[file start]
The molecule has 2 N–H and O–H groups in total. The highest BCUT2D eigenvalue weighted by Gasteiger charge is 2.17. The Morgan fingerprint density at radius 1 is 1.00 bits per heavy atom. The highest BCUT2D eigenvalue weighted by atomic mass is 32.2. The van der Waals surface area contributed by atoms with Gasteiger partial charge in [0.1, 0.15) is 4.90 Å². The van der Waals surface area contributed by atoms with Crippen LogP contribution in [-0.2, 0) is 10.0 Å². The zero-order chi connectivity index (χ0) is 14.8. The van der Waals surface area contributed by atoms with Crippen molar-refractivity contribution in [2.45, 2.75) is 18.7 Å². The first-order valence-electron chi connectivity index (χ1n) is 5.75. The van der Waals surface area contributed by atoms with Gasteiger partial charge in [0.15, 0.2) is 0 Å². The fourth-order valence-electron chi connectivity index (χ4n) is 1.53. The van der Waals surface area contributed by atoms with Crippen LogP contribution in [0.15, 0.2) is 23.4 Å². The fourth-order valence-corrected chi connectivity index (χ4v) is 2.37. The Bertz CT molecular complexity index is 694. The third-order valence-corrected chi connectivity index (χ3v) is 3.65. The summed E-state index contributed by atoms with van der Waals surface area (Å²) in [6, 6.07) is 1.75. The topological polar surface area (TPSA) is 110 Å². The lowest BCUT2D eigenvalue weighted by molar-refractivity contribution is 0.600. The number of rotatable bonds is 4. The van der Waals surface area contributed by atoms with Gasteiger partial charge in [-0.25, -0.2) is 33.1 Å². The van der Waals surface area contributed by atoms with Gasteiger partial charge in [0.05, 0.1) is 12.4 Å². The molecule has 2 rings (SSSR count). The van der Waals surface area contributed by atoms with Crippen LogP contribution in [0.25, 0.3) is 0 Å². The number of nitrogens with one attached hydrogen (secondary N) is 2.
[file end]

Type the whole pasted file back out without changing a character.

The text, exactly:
The molecule has 2 N–H and O–H groups in total. The highest BCUT2D eigenvalue weighted by Gasteiger charge is 2.17. The Morgan fingerprint density at radius 1 is 1.00 bits per heavy atom. The highest BCUT2D eigenvalue weighted by atomic mass is 32.2. The van der Waals surface area contributed by atoms with Gasteiger partial charge in [0.1, 0.15) is 4.90 Å². The van der Waals surface area contributed by atoms with Crippen LogP contribution in [-0.2, 0) is 10.0 Å². The zero-order chi connectivity index (χ0) is 14.8. The van der Waals surface area contributed by atoms with Crippen molar-refractivity contribution in [2.45, 2.75) is 18.7 Å². The first-order valence-electron chi connectivity index (χ1n) is 5.75. The van der Waals surface area contributed by atoms with Gasteiger partial charge in [0.15, 0.2) is 0 Å². The fourth-order valence-electron chi connectivity index (χ4n) is 1.53. The van der Waals surface area contributed by atoms with Crippen LogP contribution in [0.15, 0.2) is 23.4 Å². The fourth-order valence-corrected chi connectivity index (χ4v) is 2.37. The Bertz CT molecular complexity index is 694. The third-order valence-corrected chi connectivity index (χ3v) is 3.65. The summed E-state index contributed by atoms with van der Waals surface area (Å²) in [6, 6.07) is 1.75. The topological polar surface area (TPSA) is 110 Å². The lowest BCUT2D eigenvalue weighted by molar-refractivity contribution is 0.600. The number of rotatable bonds is 4. The van der Waals surface area contributed by atoms with Gasteiger partial charge in [-0.25, -0.2) is 33.1 Å². The van der Waals surface area contributed by atoms with Gasteiger partial charge in [0.05, 0.1) is 12.4 Å². The molecule has 2 rings (SSSR count). The van der Waals surface area contributed by atoms with Crippen LogP contribution in [0.25, 0.3) is 0 Å². The number of nitrogens with one attached hydrogen (secondary N) is 2.